Last week, Chile’s copper giant announced, Codelco, unveiled alongside their subsidiary, BioSigma, the a new technology that will help mining projects in Chile and the environment alike.
The advancement is a breakthrough in copper extraction. In the past, extracting bits of copper from ore
was limited and difficult and often involved the use of chemicals like cyanide. Their new approach is an environmentally friendly innovation that uses organic materials to help break down the ore. It also allows miners to pull copper from ore with few or small copper deposits.
BioSigma General Manager Ricardo Badilla stated during last week’s press conference, “This is a new technological leap that will allow us to use bioleaching processes to extract scarce metals from sulfurated primary ores, and test, on a large scale, methods that have already worked in the lab and during test runs.”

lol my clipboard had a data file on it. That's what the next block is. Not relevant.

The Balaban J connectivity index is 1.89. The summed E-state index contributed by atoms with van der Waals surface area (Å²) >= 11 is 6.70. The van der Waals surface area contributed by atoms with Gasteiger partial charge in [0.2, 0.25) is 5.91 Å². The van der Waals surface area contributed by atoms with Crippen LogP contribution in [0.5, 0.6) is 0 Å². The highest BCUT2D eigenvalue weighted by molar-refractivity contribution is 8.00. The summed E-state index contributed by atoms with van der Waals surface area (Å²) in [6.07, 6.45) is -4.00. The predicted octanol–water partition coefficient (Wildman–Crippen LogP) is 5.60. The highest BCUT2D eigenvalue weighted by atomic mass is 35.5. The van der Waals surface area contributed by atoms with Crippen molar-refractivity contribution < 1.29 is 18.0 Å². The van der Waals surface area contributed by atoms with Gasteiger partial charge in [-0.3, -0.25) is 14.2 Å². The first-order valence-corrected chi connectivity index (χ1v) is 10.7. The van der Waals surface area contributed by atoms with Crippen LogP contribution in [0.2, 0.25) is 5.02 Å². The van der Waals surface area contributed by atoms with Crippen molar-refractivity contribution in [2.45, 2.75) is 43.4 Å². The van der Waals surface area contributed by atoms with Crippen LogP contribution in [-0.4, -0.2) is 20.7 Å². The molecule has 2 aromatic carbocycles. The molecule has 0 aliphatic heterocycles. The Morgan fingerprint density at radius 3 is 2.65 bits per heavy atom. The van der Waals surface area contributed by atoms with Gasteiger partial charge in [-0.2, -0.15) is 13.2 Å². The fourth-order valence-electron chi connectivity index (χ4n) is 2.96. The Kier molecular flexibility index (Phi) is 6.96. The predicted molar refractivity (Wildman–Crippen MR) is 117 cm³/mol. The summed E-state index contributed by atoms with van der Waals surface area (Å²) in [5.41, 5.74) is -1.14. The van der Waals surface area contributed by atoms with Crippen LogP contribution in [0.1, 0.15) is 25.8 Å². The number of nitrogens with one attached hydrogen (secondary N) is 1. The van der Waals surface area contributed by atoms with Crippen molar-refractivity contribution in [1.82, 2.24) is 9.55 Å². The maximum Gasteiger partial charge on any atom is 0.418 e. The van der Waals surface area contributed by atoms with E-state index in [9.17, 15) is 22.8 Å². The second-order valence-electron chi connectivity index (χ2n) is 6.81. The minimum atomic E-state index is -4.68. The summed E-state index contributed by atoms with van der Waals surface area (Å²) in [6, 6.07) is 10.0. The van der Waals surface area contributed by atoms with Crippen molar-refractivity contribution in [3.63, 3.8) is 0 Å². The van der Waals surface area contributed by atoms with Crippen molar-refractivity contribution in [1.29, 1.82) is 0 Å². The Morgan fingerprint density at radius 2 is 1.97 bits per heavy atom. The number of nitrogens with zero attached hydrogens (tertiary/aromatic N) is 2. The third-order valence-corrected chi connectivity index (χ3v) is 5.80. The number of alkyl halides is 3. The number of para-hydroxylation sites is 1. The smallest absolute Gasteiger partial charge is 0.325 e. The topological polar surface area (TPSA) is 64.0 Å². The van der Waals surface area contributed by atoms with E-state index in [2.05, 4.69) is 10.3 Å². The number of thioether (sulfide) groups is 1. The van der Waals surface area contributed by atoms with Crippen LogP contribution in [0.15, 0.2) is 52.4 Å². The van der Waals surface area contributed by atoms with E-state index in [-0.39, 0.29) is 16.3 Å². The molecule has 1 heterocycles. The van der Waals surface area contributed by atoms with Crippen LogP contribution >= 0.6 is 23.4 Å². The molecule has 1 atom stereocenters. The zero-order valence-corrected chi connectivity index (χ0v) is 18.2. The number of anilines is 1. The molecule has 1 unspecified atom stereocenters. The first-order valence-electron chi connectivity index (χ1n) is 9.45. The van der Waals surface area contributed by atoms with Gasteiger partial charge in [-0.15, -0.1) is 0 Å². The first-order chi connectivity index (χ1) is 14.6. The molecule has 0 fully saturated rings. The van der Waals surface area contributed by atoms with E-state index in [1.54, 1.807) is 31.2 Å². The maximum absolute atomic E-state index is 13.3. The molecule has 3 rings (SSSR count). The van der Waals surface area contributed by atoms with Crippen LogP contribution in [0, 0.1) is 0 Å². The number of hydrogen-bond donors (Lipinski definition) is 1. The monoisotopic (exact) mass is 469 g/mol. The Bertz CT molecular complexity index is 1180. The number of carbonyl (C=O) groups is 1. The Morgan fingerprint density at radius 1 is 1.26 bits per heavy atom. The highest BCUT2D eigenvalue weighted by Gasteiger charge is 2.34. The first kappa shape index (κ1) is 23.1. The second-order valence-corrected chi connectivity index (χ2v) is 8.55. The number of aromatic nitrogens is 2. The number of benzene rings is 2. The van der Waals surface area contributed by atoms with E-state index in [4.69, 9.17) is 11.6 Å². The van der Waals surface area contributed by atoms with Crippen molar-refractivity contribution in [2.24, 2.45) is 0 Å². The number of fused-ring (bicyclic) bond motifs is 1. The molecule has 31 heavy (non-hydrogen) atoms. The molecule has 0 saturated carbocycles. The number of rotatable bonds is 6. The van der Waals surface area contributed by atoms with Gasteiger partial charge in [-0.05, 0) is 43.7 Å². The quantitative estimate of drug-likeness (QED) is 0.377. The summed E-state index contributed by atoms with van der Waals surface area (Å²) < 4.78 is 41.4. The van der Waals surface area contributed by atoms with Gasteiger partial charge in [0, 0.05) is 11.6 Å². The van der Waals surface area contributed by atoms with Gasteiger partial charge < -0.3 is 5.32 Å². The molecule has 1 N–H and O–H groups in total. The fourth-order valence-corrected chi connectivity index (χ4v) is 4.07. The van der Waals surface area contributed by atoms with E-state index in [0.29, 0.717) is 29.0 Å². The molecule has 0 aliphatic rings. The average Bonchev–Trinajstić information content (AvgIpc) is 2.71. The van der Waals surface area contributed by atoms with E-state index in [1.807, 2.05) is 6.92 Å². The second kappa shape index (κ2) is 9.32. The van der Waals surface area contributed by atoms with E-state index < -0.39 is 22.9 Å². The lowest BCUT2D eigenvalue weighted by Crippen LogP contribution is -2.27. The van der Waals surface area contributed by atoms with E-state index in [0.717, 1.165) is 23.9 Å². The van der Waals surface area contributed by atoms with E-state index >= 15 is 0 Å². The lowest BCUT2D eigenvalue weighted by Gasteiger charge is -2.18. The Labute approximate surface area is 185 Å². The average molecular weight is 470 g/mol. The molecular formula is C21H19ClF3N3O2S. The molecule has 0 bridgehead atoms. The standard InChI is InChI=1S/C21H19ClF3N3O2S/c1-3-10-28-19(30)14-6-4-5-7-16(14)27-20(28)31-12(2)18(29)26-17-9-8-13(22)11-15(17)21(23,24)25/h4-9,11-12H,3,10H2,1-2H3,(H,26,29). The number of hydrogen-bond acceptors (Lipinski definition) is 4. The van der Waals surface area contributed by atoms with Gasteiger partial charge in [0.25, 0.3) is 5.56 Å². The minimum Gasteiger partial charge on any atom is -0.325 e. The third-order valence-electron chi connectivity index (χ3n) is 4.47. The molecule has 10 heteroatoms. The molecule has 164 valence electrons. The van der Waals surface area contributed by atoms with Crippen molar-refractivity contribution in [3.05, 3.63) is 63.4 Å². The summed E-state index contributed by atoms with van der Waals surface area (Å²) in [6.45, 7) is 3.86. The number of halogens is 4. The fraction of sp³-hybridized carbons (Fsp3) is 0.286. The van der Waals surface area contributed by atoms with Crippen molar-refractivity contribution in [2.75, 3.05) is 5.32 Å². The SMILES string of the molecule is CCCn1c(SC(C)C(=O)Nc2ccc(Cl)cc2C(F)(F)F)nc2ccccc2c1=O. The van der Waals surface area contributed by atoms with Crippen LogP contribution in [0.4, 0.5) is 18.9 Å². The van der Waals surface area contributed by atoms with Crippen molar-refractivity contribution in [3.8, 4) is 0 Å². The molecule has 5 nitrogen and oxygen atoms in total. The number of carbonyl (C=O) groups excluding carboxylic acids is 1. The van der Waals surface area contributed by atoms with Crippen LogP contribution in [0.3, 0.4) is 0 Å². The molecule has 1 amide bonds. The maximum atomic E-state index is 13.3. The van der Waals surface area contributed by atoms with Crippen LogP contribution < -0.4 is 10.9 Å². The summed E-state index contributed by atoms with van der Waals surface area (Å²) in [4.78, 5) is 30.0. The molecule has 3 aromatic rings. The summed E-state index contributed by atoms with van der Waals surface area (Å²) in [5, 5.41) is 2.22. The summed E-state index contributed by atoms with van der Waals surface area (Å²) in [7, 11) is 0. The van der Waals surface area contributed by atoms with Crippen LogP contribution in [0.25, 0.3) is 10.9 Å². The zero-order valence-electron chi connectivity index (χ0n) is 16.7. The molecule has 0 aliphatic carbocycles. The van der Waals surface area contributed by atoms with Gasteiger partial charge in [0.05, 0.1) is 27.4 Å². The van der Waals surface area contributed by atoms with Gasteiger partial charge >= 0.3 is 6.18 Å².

Bioleaching is used when there are relatively small amounts of copper deposit in the ore. The hungry bacterial microorganisms go to work on the ore, thereby separating it from the valuable copper – leaving the copper intact.
At the same press conference, BioSigma officials announced an additional production plant to further investigate copper extraction methods.The plant, located near the northern Chilean city of Calama, will process around one million tons of copper.
BioSigma has yet to announce their long-term plans for new bioleaching research, as their contract in Calama currently only lasts until July 2013. However, during the next year more than 150 employees are expected to be hard at work testing bioleaching and metal-extraction methods.